After the wildly successful X-men First Class in 2011 Bryan Singer takes up the mantle as director of the second-largest group of Marvel heroes. The general concept of this film is that the timeline needs to be fixed in order to change the future. If anyone remembers the 2011 Star Trek you’ll know that from now on X-men has a carte blanche to rewrite the entire canon in a parallel timeline. In their defence, X-men do this a lot better than Star Trek, retaining the philosophical and moral issues at their core. However, all of that preparation you did of reading the comics and even watching the previous films is now totally useless. Also if you were a fan of the previous Wolverine films good luck to you, very good luck.
Given that there is time travelling we now have two Charles Xaviers and two Magnetos. The older pair played by Patrick Stewart and Ian McKellen, the younger by James McAvoy and Michael Fassbender, reprising their previous roles. Obviously these roles couldn’t have been changed from their established actors but it somehow never becomes believable that James McAvoy grows up into Patrick Stewart and that gets rather distracting at several points. The script continues to linger on the ambiguous bond shared by Xavier, Magneto and Raven (Jennifer Lawrence) creating an emotional thrust for the film far more captivating than the need to save the world. While their older and wiser counterparts are trying to put an end to a massacre, the only weapons they have are their younger selves, filled with angst, love and sexual tension. As such most of the film serves as an experiment in just how much cathartic rage and pain can we watch in two hours? The answer: an awful lot.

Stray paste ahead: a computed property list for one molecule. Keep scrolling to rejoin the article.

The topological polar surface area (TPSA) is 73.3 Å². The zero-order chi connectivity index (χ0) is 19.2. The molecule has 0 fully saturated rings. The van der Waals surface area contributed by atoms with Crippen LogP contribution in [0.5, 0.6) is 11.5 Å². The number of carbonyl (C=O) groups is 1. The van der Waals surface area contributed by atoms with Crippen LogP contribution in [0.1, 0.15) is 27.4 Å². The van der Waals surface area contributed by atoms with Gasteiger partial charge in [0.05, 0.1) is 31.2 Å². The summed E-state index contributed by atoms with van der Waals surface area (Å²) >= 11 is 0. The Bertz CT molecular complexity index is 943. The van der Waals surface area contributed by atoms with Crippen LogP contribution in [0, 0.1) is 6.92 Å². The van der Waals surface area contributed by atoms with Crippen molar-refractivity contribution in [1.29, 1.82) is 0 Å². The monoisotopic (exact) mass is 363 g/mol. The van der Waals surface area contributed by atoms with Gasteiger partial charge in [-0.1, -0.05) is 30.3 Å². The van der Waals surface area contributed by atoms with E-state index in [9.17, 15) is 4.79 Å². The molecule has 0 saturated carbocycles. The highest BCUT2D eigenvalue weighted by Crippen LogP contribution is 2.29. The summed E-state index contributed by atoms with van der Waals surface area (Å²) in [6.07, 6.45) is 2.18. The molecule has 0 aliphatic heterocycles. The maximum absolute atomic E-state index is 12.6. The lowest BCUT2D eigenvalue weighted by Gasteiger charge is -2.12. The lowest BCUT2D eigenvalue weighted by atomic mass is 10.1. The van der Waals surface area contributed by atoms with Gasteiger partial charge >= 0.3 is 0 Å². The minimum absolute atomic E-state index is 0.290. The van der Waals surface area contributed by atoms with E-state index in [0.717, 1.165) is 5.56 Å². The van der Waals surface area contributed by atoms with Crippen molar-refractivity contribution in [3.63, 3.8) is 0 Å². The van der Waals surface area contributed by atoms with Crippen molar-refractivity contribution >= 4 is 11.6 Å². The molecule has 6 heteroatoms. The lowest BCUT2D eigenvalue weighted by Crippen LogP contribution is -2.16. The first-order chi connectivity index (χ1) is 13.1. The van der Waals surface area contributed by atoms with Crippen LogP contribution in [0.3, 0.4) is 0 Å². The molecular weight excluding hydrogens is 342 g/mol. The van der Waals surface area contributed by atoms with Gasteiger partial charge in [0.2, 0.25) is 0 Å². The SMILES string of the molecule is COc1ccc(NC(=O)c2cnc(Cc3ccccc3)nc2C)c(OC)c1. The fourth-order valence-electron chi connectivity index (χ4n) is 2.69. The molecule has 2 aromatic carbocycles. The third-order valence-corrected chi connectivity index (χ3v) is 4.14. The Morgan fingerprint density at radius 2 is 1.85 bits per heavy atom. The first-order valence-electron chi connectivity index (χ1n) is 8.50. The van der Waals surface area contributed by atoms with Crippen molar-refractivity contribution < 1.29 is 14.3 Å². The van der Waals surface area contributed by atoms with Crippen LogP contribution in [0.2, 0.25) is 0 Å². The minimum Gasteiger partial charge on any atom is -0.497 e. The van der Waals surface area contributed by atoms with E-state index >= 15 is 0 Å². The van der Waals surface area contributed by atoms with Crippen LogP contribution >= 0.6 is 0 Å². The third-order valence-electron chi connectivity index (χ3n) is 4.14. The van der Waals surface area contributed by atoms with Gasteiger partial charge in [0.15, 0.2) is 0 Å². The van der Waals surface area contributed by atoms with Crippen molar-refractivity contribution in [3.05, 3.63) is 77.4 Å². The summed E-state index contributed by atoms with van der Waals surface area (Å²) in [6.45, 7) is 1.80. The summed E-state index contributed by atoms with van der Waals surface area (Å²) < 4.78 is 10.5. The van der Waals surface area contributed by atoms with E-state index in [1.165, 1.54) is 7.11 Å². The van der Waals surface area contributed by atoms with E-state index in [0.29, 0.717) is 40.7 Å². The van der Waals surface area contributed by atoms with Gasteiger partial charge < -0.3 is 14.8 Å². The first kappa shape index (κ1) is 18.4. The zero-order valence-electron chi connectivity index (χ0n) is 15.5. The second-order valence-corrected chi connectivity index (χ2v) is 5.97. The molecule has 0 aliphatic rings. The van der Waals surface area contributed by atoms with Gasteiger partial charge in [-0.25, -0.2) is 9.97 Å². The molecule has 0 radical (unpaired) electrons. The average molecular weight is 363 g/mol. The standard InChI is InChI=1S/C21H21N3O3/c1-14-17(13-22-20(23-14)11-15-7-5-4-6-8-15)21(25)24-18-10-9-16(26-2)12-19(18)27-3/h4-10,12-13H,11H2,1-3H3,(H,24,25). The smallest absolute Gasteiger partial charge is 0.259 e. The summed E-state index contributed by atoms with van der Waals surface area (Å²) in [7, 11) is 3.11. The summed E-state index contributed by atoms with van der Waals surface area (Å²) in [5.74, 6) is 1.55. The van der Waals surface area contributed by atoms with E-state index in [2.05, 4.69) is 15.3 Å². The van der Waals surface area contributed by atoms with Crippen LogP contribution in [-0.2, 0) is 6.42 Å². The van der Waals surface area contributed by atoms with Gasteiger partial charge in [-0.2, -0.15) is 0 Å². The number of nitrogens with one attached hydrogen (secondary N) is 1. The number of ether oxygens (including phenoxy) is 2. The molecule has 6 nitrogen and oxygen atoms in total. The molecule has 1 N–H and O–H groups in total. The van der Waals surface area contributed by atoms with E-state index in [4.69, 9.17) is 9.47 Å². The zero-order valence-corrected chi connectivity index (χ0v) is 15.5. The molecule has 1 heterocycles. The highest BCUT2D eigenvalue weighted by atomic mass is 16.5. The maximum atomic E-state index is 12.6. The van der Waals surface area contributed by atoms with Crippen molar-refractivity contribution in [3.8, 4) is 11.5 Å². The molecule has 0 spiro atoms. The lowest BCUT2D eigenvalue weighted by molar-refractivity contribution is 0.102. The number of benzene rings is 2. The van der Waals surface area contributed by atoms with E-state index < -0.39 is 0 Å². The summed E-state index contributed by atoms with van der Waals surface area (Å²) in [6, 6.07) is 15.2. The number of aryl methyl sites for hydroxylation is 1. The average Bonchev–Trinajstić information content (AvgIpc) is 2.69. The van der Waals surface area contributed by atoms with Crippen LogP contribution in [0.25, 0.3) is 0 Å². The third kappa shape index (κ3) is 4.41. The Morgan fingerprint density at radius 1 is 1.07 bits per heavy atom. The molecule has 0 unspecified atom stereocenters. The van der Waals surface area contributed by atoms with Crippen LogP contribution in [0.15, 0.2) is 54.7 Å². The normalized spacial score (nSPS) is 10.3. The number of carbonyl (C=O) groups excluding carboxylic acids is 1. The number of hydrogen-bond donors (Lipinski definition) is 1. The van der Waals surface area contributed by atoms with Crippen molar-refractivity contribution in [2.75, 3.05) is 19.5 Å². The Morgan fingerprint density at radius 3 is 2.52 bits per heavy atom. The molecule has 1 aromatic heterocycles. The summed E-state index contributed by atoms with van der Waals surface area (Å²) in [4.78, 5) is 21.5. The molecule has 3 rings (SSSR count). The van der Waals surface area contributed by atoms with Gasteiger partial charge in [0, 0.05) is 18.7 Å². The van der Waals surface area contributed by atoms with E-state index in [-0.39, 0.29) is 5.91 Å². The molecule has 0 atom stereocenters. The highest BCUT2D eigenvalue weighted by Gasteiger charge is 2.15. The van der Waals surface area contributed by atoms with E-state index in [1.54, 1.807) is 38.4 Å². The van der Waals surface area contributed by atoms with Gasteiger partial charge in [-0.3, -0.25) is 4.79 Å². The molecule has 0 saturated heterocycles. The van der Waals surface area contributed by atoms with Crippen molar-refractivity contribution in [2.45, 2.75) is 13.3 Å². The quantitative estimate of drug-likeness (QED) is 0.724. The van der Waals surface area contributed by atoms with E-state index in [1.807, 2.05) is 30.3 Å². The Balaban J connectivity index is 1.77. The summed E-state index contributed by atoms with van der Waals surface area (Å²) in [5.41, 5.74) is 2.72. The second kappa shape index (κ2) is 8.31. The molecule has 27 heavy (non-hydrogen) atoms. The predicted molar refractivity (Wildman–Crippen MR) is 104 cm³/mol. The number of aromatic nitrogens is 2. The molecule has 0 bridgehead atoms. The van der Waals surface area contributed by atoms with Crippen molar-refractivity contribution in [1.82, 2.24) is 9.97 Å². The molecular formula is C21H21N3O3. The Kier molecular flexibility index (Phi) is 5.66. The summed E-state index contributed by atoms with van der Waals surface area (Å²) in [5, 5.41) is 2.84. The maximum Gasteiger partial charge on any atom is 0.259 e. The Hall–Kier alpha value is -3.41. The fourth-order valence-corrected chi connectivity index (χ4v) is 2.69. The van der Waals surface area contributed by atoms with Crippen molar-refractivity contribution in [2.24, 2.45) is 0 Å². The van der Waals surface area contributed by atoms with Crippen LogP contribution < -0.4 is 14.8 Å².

Hugh Jackman has the burden of carrying the film here by connecting both timelines. The exposition nearly exclusively comes from him yet he keeps his devil-may-care characterisation, which is a difficult and delicate balance to strike, and one Jackman pulls off with surprising skill throughout. Truthfully the majority of the other characters seem like cameos in Days of Future Past making this film feel very different to the ensemble camaraderie of First Class. The cinematography is a little clumsier here than the previous film and falls back on unnecessary gimmicks and clichés a little too often especially in the big action sequences. By contrast the CGI is handled very well, almost never breaking the suspension of disbelief.
In conclusion Days of Future Past offers exactly what you’d want from an X-men film, the emotions of every character being played out on a global, political and highly destructive stage. And of course some wise warnings against social Darwinism, eugenics and vengeance for it’s own sake.
- Entertainment: 5/5
- Artistic: 3/5
- Intellectual: 3/5